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Texas law allows local government entities to provide emergency assistance to one another under mutual aid agreements or the Texas Statewide Mutual Aid System (the “system”). See Tex. Government Code §§418.107(c) and 791.027. A city may provide emergency assistance to another local government, whether or not the local governments have previously agreed to contract to provide that kind of assistance if: (1) in the opinion of the presiding officer of the requesting local government, a state or civil emergency exists in the local government that requires assistance and the presiding officer requests the assistance; and (2) before the emergency assistance is provided, the governing body of the local government providing the assistance authorizes that local government to provide assistance by resolution or other official action. See Tex. Government Code §791.027(a). A “local government entity” is a county, incorporated city, independent school district, public junior college district, emergency services district, other special district, joint board, or other entity defined as a political subdivision under Texas law that maintains the capability to provide mutual aid.” Tex. Government Code §418.004(10). “Mutual aid” refers to any activity related to the prevention or discovery of, response to, or recovery from a terrorist attack, a natural or manmade disaster, hostile military or paramilitary action, or extraordinary law enforcement emergency performed under the system or a written mutual aid agreement. See id. at§§418.004(11) and 421.001(3). If a request for mutual assistance is made to a city, the city manager or the highest ranking officer of the city, with the approval and consent of the mayor or the mayor’s designee, may provide the requested assistance in accordance with the polices, ordinances, and procedures established by the city’s governing body. See Tex. Government Code §418.115(b).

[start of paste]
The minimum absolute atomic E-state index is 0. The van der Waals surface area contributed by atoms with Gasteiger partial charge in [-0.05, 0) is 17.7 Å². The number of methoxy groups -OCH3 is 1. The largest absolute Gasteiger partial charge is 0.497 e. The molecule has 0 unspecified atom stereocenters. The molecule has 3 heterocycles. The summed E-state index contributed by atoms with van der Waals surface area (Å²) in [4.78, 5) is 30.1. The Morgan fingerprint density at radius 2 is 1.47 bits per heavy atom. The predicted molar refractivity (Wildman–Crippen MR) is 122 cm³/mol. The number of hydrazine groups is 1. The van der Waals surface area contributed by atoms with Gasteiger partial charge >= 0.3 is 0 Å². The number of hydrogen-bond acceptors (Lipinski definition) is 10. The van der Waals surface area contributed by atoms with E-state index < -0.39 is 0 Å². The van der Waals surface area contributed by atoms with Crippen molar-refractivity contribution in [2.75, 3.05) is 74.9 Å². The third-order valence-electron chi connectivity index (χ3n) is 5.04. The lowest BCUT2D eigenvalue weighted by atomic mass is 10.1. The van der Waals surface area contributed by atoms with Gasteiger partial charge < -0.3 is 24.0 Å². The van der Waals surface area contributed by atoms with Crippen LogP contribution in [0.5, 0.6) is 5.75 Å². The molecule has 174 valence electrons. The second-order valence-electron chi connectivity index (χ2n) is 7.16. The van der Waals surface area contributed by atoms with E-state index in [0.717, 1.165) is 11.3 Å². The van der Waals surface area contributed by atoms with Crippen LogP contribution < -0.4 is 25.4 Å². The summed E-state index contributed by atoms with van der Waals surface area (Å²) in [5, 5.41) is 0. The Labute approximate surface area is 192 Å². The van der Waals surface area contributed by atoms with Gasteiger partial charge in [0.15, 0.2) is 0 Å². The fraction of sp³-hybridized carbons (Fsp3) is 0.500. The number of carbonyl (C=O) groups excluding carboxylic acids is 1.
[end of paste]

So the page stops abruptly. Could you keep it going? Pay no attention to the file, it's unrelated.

A city is expected to use its own resources and the resources available to it through mutual aid assistance before requesting assistance from the state. 37 TAC §7.23. A city may need to tap into reserve funds if appropriations for disaster preparation or recovery were not included in the city’s original budget. To add funds to the original budget, a city would need to amend its budget. State law allows a city to increase its budget only if there a “grave public necessity to meet an unusual and unforeseen condition that could not have been included in the original budget through the use of reasonably diligent thought and attention...” Tex. Local Government Code §102.009(b) (note that under section 102.101 of the Local Government Code, a city may amend its budget at any time for city purposes, provided total budget expenditures under the budget are not increased). If the city amends its original budget to authorize an emergency expenditure, the city must file a copy of the order or resolution amending the budget with the city secretary, and attach such order or resolution to the original budget. Id. at §102.009(c). The amended budget must also be filed with the county clerk office. Id. at §102.009(d).
If local resources are exhausted and assistance is needed outside a mutual aid agreement, the mayor is authorized to request such resources from other political subdivisions or the state. See 37 TAC §§7.23 and 7.25. Before a city can request assistance from the state, a city must request assistance from the county where the city is located. See id. at §7.23. A request for recovery assistance must be in writing and must indicate that the disaster is of such magnitude that local resources are inadequate to deal with it and the affected locality cannot recover without state or federal assistance. Id. at §7.4. Additionally, the mayor must have declared a local state of disaster before she or he can request disaster recovery assistance from the state. Id. at §7.41. An estimate of the extent of damages sustained to public and private property including homes and business date on the number of people who are deceased, injured or displaces must be attached to the request for assistance along with a copy of the declaration of a local disaster. Id. at 7.43.
A city that participates in disaster preparation or disaster recovery is eligible for funding from the state disaster contingency fund to pay for costs incurred by the city in preparing for and recovering from a disaster. Tex. Government Code §418.073(c). A city that receives funding from the disaster contingency fund to pay for costs associated with disaster recovery and that subsequently receives reimbursement from the federal government, an insurer, or another source shall reimburse the disaster contingency fund. Id. at §418.073(f). A city that is experiencing financial hardship as a result of a disaster may also use funds provided to the city from the disaster contingency fund for purposes of providing local matching funds for FEMA qualifying projects. Id. 418.073(h).